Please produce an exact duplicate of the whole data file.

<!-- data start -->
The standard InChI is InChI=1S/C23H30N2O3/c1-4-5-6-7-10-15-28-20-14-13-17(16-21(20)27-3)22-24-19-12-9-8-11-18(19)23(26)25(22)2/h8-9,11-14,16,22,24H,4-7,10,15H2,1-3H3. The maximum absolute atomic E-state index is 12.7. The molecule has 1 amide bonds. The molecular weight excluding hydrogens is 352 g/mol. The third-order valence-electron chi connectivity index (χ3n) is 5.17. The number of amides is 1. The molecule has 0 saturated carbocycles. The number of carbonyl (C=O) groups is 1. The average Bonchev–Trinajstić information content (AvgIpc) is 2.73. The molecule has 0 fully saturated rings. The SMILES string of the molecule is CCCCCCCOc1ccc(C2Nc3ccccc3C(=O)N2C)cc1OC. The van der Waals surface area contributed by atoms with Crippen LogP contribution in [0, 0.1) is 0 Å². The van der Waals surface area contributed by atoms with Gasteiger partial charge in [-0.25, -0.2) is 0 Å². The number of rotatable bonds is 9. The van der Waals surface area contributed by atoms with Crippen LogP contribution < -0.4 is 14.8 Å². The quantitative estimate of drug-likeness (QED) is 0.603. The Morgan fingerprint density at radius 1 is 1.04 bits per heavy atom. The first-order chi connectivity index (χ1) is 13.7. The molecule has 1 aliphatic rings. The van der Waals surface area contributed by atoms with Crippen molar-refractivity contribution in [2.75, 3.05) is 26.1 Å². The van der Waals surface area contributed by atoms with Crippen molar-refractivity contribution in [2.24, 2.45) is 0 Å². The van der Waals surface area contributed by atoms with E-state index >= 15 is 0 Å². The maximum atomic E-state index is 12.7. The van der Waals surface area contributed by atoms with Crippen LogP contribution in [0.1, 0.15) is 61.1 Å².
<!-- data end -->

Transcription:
The standard InChI is InChI=1S/C23H30N2O3/c1-4-5-6-7-10-15-28-20-14-13-17(16-21(20)27-3)22-24-19-12-9-8-11-18(19)23(26)25(22)2/h8-9,11-14,16,22,24H,4-7,10,15H2,1-3H3. The maximum absolute atomic E-state index is 12.7. The molecule has 1 amide bonds. The molecular weight excluding hydrogens is 352 g/mol. The third-order valence-electron chi connectivity index (χ3n) is 5.17. The number of amides is 1. The molecule has 0 saturated carbocycles. The number of carbonyl (C=O) groups is 1. The average Bonchev–Trinajstić information content (AvgIpc) is 2.73. The molecule has 0 fully saturated rings. The SMILES string of the molecule is CCCCCCCOc1ccc(C2Nc3ccccc3C(=O)N2C)cc1OC. The van der Waals surface area contributed by atoms with Crippen LogP contribution in [0, 0.1) is 0 Å². The van der Waals surface area contributed by atoms with Gasteiger partial charge in [-0.25, -0.2) is 0 Å². The number of rotatable bonds is 9. The van der Waals surface area contributed by atoms with Crippen LogP contribution < -0.4 is 14.8 Å². The quantitative estimate of drug-likeness (QED) is 0.603. The Morgan fingerprint density at radius 1 is 1.04 bits per heavy atom. The first-order chi connectivity index (χ1) is 13.7. The molecule has 1 aliphatic rings. The van der Waals surface area contributed by atoms with Crippen molar-refractivity contribution in [2.75, 3.05) is 26.1 Å². The van der Waals surface area contributed by atoms with Crippen molar-refractivity contribution in [2.24, 2.45) is 0 Å². The van der Waals surface area contributed by atoms with E-state index >= 15 is 0 Å². The maximum atomic E-state index is 12.7. The van der Waals surface area contributed by atoms with Crippen LogP contribution in [0.1, 0.15) is 61.1 Å².